While the protests in Egypt are being widely reported on all the networks and the blogs and online news commentators are firing at all speeds, there has been a tremendous lack of reporting, particularly in the mainstream media, on the positive role religion and faith has had in the uprising in Egypt. Some of the best coverage I’ve seen has come from Religion Dispatches, but there has not been much. It has been clearly articulated that the Egyptian Revolution is not a religious movement in the sense that a radical Islamist regime is calling the shots and seeking power. See Reza Aslan’s recent piece in The Washington Post that disputes the American political and media establishments’ contention that the Muslim Brotherhood is orchestrating an overthrow of Egypt. But in a country that is 90% Muslim and 10% Christian and the fact that the largest protests are happening on Fridays, the day of prayer known as Salat AlJumu’ah in Islam, one must not overlook the important role religion is playing in the pro-democracy movement – and not because of fundamentalism.
As Slavoj Žižek and Tariq Ramadan point out in their recent, lively discussion on Al Jazeera, the revolt in Egypt is not to be reduced to the incompatible polarities of secular liberalism or fundamentalist Islam. This is about freedom from tyranny – whether the rule be religious or otherwise. The stoked fears of a radical, Islamist agenda being ushered in by the Muslim Brotherhood are perpetuated by those who seek to maintain the status quo of Mubarak’s Egypt that readily humbles itself as the U.S.’s third largest recipient of aid (behind Iraq and Israel, respectively). Žižek indicts the western liberals for their back-peddling of supporting the pro-democratic movements that have any tinge of Islam. The message from the streets of Egypt and the intellectual Left representative of Ramadan (whose grandfather founded the Muslim Brotherhood) and Elizabeth Shakman Hurd: Democracy and Islam are compatible.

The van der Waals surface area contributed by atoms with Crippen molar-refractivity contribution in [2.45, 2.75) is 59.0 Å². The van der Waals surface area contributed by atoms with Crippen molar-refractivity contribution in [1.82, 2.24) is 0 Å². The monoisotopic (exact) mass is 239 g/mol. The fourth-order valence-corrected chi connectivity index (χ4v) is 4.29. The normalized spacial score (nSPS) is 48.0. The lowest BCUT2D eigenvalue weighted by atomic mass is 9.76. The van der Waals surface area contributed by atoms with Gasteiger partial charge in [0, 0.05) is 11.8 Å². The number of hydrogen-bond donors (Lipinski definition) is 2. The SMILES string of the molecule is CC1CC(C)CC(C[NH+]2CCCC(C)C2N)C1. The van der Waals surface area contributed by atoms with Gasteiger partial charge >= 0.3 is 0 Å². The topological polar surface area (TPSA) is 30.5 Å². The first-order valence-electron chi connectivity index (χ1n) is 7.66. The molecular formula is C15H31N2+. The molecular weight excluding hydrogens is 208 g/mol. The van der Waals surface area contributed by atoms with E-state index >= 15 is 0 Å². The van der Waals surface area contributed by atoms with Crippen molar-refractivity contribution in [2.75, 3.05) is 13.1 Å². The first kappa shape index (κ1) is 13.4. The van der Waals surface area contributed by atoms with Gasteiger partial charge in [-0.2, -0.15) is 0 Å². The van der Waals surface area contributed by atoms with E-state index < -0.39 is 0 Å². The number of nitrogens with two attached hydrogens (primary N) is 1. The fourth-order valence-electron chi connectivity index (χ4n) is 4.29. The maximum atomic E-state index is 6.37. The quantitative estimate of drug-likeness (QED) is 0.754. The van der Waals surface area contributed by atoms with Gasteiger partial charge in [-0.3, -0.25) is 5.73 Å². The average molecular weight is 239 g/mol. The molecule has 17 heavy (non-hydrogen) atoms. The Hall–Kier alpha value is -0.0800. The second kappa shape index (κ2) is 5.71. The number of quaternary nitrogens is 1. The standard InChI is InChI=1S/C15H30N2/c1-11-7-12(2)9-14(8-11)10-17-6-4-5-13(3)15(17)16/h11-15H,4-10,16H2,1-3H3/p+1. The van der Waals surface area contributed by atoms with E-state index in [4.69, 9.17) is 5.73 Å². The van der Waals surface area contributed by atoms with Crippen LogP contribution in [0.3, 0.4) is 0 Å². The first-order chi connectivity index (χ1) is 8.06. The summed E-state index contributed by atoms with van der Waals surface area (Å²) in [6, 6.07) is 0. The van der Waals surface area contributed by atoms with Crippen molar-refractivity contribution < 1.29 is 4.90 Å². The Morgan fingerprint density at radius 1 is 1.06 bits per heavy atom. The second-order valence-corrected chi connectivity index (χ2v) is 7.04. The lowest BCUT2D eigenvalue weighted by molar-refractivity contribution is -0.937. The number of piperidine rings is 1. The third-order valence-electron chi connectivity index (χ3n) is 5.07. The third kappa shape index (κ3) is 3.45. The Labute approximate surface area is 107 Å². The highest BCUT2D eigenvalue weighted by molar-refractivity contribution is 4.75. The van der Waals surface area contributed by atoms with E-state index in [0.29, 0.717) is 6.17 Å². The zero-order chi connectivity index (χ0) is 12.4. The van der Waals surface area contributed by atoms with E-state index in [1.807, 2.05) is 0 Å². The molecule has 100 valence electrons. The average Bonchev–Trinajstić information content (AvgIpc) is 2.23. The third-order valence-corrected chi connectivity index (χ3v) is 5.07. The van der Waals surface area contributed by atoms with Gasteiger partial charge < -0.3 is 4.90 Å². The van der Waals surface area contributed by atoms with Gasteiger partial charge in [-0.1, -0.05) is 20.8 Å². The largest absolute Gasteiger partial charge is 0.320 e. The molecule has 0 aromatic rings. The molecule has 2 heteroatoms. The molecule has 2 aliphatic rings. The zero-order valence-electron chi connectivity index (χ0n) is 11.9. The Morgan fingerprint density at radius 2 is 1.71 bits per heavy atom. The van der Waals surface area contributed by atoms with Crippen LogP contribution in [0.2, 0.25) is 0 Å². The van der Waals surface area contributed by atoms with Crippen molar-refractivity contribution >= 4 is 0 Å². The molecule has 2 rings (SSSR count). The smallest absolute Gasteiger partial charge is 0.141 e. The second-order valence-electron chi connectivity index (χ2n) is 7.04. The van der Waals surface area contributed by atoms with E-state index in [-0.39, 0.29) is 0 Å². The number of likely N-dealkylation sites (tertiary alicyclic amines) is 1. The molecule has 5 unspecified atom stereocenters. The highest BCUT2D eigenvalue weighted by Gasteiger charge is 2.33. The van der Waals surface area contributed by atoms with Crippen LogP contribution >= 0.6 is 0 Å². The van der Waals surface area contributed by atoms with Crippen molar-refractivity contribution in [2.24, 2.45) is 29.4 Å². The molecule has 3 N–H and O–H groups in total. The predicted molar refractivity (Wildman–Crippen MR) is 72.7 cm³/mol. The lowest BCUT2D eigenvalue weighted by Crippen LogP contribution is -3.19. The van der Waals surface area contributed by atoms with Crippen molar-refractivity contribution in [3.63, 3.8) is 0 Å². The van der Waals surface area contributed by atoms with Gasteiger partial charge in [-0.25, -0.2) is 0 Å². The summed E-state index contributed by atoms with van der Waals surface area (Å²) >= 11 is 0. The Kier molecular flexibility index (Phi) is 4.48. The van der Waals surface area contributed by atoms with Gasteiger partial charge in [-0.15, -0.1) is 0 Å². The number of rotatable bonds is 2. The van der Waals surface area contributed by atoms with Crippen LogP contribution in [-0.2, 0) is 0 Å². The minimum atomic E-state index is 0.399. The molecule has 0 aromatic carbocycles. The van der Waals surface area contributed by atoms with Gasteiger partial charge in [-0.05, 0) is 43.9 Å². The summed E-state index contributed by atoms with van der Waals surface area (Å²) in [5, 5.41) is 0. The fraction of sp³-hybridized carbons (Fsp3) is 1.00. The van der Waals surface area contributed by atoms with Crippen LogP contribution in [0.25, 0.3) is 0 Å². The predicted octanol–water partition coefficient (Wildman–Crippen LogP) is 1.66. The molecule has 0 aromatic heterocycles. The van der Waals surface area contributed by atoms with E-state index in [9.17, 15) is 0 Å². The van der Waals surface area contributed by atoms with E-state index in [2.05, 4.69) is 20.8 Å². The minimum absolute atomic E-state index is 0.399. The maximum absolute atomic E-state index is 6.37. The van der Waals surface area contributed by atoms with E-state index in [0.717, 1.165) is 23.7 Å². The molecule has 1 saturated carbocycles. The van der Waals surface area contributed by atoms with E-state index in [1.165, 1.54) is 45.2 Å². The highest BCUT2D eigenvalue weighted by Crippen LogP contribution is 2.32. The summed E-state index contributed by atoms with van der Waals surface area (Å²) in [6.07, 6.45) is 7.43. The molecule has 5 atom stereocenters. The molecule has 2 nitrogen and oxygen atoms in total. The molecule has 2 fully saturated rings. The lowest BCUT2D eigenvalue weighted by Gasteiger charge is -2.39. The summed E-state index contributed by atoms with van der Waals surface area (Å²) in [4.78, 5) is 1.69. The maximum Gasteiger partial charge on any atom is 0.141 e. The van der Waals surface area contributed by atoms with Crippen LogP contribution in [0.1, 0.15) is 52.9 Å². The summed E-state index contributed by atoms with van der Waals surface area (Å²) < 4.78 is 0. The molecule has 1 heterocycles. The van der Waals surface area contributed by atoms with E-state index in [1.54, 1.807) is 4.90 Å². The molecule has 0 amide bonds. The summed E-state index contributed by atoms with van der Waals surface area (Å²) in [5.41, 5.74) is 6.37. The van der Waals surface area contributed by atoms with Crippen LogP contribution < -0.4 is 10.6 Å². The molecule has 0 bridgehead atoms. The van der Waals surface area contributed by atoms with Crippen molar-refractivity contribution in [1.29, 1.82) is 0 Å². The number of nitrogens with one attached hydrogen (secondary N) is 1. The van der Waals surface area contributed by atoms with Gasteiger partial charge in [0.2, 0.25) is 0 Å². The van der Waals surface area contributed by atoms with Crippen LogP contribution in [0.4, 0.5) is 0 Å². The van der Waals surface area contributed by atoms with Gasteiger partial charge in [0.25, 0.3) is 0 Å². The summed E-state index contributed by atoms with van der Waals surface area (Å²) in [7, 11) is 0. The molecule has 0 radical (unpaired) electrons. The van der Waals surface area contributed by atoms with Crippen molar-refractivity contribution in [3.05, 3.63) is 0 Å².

Some of the most successful, long-term nonviolent social movements either started in or relied upon the grassroots base of faith communities. Gandhi appealed to his own Hindu sisters and brothers; Dr. King and the Civil Rights Movements to the Christian churches; much of the Central American resistance in the 1980s was happening in Catholic base communities. It would be interesting to see how much of the protesters inspired to risk their lives for freedom and democracy are influenced by their religion or faith. Photos of Christians protecting Muslims during the daily prayers are an inspiring example of real interfaith dialogue and action – the kind that makes a movement hard to break. The Muslim Brotherhood calling for the protection of Christian churches should quell whatever nascent doubts observers worldwide have about the authenticity of this revolution. Not only is democracy compatible with Islam, but apparently it (both democracy and Islam) can tolerate Christianity. And perhaps that is what Israel finds so threatening about this movement – nonviolent solidarity for the oppressed peoples of the Muslim world is growing and so are its allies.
Seventy-five years after Hiroshima and Nagasaki, the anti-nuclear movement is taking big steps toward abolition.
“Prison By Any Other Name” authors Maya Schenwar and Victoria Law caution against quick-fix solutions and spotlight grassroots abolitionist movement building.
As the 19th Amendment turns 100 amid a summer of mass protest, it’s important to remember the decisive role nonviolent direct action played in hastening its ratification.